There are books that get hold of you and break your heart. Maybe it is best to simply let this happen unexamined, but in the aftermath of reading Kate Atkinson’s ‘A God in Ruins’ (2015), when I finally got my equanimity back, I had to wonder how she shook my world so thoroughly.
On the surface, here we have yet another World War II novel. The hero is Teddy, the stiff-upper lip fighter pilot, the good man who lives by the ethic of kindness. We’ve met him before, not only as a trope in many World War II novels and movies, but specifically in Kate Atkinson’s earlier ‘Life After Life’ (2014), itself an extraordinary examination of war in which we follow his sister Ursula as she dies and is reborn again and again, each time round trying to improve the world.
‘A God in Ruins’ seems more straightforward structurally. We only move up and down one timeline, and that is Teddy’s. His childhood, his war, his marriage, his daughter and his grandchildren. Atkinson gets in some razor sharp observations about modern society along with the tragedy of war and its long shadow.
Her love of language is plain, and brought to the fore in many passages. There is an outright funny sequence at a marketing seminar contrasting the emptiness of what Don Watson calls weasel words, with poetry (pp. 356-358). We hear ‘standout talkability,’ ‘monetize,’ ‘brand-relevant content.’ Scary to think someone makes up these phrases. This is so not Shakespeare: Oh how full of briars is this working-day world.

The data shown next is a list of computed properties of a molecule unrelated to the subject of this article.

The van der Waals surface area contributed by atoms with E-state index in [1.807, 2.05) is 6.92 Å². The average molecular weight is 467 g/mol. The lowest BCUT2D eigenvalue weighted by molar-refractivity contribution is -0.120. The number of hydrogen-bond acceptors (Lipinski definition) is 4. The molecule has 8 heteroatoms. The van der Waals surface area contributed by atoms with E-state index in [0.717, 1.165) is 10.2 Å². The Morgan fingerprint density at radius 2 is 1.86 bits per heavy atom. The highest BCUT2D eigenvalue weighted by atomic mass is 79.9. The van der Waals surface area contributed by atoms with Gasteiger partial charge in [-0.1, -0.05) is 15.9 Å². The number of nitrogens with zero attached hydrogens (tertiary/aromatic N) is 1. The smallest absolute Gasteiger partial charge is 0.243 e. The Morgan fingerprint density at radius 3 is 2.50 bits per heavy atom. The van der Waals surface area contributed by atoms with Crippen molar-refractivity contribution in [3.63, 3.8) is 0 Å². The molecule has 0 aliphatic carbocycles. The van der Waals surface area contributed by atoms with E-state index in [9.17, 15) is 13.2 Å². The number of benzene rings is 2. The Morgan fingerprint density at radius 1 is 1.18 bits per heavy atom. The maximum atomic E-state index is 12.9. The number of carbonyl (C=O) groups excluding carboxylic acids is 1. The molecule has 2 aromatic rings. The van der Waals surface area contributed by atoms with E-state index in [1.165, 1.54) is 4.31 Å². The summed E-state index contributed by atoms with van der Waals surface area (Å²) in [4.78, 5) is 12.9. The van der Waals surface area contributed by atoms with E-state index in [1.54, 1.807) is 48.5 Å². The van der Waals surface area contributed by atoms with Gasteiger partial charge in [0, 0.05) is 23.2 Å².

Then, with her characters fully developed, her language sparkling, and the plot ticking along, Atkinson suddenly does this thing at the end, which I can’t talk about because it is a revelation that upsets everything, and something you have to discover yourself so your heart too can break for Teddy all over again.
I’ve read everything Kate Atkinson has written, since ‘Behind the Scenes of the Museum’ (1995) when it came out. Despite her early critical success, she surprised quite a few people by turning to crime. Jackson Brodie, her dishevelled detective, is worth getting to know (in the books, yet to see the television series) but it is also a joy that she has come back to the ‘Literary’ world. She is magnificent.
Of Teddy’s daughter Viola, she says, ‘And just because she could do joined-up handwriting, she discovered, didn’t mean that she could write books’ (p. 312). Luckily for us, Atkinson is not her character.
‘A God in Ruins’ can seem a deceptively easy read. Until it turns into a devastating read. I am not going to try to take the novel apart any further though. The ‘god’ of the novel may be in ruins, but sometimes it is best to simply kiss the hem of the garment as the goddess passes by.
The World War II image is from the collections of the Imperial War Museum.